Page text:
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Essay/Term paper: Crime films

Essay, term paper, research paper:  Culture

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Crime Films

When looking at the crime film it is important to understand the nature of
the films genre. The genre is a way for the audience to distinguish types of
films. These are categorised together because of standard protocols developed
for a particular types or styles of film. These films usually follow similar
guidelines in order to produce a predictable style for the audience. The
development of genre films is not entirely the prerogative of Hollywood. It is
more the desire of the public viewing audience to have an idea of the type of
film they are about to see. The western, musical or the gangster film are
examples of genre films. These categories of films all have similarities in the
ways in which they are made: musicals end happily; the westerns will all have
the final shoot out; and the gangsters will all be overcome by justice or meet
their own demise. The reason for the consistency in the films is the publics
desire to make an informed choice not and not to go in blind.

By using the genre qualification, the industry is able to target
societal groups and try to produce and market what they want to see. The public
attends a film because they think they might enjoy some aspect of it. The film
genre follows a set of abstract rules that allows the public to informally
categorize films. These rules must be viewed from an flexible point of view in
order to legitimize their future existence. By using this method of
categorizing films the public is able to decide which films they wish to see and
those they do not. Some people love musicals and if they were to go to one and
find there was no music or dance they might not be too pleased. The concept of
genre is one that may provide benefit to the viewers but at the same time may
also present problems for the directors who must compromise their artistic
aspirations. Examples of this can be seen in the production of sequels, and
the use of repetitive set qualities. These may include the mise en scene of the
picture or the inclusion of similar sound. Because of these unwritten rules the
directors must include some of the familiar aspects of the genre. The greatest
problem may be that the film must fall into a genre category. Defining it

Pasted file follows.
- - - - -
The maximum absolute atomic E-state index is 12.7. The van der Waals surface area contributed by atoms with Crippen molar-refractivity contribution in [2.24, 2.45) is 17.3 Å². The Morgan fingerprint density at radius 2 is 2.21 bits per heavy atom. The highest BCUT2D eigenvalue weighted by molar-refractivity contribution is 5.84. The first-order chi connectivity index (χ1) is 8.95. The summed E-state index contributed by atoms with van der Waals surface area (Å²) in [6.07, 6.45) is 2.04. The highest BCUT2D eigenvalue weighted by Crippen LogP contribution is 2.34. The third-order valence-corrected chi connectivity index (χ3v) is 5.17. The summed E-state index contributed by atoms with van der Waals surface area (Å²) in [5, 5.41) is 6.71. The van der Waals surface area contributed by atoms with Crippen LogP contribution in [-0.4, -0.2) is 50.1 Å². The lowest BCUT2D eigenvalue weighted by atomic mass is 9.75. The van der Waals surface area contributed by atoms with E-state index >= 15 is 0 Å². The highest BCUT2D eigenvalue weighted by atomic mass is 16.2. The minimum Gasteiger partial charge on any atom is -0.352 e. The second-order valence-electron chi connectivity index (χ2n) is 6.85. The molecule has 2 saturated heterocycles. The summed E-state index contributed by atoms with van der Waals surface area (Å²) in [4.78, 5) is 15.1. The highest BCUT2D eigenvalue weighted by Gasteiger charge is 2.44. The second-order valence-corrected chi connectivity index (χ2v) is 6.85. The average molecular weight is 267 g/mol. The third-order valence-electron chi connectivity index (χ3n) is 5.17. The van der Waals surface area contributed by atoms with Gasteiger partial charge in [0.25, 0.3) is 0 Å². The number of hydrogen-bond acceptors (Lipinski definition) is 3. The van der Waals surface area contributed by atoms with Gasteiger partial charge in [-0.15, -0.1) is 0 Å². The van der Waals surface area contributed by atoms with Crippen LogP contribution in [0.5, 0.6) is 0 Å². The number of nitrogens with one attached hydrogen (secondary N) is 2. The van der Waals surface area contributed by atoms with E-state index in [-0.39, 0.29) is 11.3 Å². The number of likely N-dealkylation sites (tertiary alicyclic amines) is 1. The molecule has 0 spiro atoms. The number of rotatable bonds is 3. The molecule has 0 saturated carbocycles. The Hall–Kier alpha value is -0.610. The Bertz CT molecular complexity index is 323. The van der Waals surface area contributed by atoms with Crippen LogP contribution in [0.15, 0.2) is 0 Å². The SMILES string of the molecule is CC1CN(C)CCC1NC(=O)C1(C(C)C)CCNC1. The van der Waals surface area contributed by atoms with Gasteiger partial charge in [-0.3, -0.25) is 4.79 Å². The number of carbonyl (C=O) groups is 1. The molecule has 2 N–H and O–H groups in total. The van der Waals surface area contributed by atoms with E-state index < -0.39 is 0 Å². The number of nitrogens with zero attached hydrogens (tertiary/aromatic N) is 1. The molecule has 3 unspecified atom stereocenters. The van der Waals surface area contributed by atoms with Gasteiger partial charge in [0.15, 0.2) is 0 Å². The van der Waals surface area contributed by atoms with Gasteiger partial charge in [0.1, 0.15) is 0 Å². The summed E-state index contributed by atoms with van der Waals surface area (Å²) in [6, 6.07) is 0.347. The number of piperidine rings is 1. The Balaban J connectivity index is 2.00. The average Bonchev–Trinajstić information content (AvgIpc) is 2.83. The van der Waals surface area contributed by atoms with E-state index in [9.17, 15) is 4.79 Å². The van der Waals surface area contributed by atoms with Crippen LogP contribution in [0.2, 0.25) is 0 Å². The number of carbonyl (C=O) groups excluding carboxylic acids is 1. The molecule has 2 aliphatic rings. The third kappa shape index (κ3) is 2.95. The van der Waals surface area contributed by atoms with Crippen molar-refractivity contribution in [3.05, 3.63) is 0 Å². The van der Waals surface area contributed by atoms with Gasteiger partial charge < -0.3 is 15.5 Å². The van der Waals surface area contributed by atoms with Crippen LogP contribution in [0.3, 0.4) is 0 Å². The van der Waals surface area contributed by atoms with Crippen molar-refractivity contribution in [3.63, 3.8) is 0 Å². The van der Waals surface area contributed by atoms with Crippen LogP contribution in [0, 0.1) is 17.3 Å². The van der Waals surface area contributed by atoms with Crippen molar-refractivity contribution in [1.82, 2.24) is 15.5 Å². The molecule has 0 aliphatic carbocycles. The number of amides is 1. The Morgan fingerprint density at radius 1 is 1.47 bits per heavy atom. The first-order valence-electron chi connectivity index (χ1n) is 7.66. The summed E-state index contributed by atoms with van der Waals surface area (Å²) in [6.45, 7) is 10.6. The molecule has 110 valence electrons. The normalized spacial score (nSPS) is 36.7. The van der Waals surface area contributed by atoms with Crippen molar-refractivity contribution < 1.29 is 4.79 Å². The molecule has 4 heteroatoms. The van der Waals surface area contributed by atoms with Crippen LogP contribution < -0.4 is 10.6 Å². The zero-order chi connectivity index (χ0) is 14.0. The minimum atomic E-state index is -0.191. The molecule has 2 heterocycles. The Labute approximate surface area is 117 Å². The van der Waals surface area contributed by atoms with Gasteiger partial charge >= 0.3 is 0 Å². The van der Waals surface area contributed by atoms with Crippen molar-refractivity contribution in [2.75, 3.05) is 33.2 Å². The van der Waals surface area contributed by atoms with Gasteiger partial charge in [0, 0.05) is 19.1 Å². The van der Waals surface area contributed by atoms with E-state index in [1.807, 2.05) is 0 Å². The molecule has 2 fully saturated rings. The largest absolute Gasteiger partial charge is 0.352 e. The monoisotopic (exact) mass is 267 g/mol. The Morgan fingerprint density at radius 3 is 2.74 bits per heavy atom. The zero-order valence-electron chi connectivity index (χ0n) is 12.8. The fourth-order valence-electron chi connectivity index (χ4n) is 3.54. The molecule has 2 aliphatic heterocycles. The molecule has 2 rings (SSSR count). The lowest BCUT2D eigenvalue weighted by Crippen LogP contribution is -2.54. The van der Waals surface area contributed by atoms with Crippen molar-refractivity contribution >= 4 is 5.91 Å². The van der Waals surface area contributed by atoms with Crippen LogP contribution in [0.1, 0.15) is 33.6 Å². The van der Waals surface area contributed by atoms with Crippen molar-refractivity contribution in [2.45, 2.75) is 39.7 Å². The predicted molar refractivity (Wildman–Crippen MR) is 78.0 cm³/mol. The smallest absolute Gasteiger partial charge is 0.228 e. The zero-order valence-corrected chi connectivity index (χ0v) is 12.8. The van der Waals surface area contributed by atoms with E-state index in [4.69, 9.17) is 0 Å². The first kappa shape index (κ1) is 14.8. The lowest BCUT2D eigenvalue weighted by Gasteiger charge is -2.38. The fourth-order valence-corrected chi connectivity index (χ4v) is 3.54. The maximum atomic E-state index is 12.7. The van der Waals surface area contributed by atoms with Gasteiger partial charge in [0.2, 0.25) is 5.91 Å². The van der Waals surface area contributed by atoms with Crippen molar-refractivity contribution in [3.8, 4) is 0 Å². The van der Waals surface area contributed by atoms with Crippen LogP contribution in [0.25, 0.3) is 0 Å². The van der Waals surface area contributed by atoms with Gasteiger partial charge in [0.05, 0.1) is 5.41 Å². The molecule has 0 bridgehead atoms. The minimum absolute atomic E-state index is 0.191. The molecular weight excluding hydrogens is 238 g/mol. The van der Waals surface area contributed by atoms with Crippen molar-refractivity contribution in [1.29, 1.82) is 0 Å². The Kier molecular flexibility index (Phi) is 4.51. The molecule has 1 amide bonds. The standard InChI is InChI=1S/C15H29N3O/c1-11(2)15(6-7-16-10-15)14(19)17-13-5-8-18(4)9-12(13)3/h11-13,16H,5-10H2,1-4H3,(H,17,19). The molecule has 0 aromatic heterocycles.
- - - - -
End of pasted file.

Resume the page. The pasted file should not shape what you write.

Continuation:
within the genre may be compromising to the nature of the film.

Scarface (1932 U.S.A. - Howard Hawks ) is a film where ones view of the
lead role is ever changing with the apparent mental stability of the character.
Tony, the principal character, exhibits personality characteristics found in
every persons life which normally must be kept hidden. People appreciate the
fact that Tony has the guts to do what he wants and at the same time gets the
respect that he feel he deserves. Every mans dream, and on top of that he gets
paid. There is always a fascination when money and power is involved.

The character is portrayed through the majority of the film to be worry
free, on top of the world, healthy, respected, and loved. The major problems
presented to Tony through the earlier portions of the film are those just like
any common man: arguments with his mother and sister; family disputes; and
overzealous protection of his sister. In presenting the life and times of
Camonte, the viewer sees problems that might also be present in his/her own life
and can therefor relate well to them. Being able to emulate the life of the
film character enables the viewer to feel sympathy or compassion. If the viewer
can relate, he can then justify or understand the actions of the condemned.

The audience is lead into the hands of Tony and the sympathy lies with his
expression of emotion. A man whose ruthless desire to be on top enabled him to
kill one of his better friends and sisters lover remains capable of showing
remorse or fear of being alone. This is how we are able to suddenly feel for
him. He's tough: a mans man. You have to like him. The character of Tony
Camonte might be that of a mean and ruthless killer but at least he's a
capitalist, an important quality at the time. Tony throws money around, gets
the girl and a whole lot of respect. These are the opportunities that many men
would love to have.

Down to the wire we feel for the man who had it all. We recognise that
any man who is that tough has to have some feelings that when exposed engender
our admiration. By introducing the audience to the emotional side of Tony
Camonte, a closer relationship between the viewer and the character is
established. This, of course, is appealing to the viewer and we return the
favour by cheering for Tony Camonte.

Bonnie and Clyde (1967 U.S.A. - Arthur Penn ) is a film where audience
sympathy tends to run wild. There are many variables that make it impossible
from any generations point of view not to sympathise with them. The two
characters appeal to everything that contemporary youth embrace. Unfortunately,
the way in which the qualities of characters are presented exploits the use of
violence as is common in most of today's cinematic productions. The relevant or
appealing aspects are fundamentally the same. Bonnie and Clyde live
lives that incorporate all of the adventure and wild free spirit that many wish
to emulate. Viewers are able to empathise because of the exploitation of their
humanity rather than in a criminal context. Among the compelling problems are
those involving Clyde's brother and the ever disturbing spectre of Clyde's
virginity. In addition, in order to gain more of the viewers favour, the
characters were given simple underprivileged backgrounds. This eased the
audiences guilt in readily accepting the criminal aspects of the main characters
lives. That which should be seen as horrifying is made acceptable through the
use of humour. By making parts of the life and times of Bonnie and Clyde funny,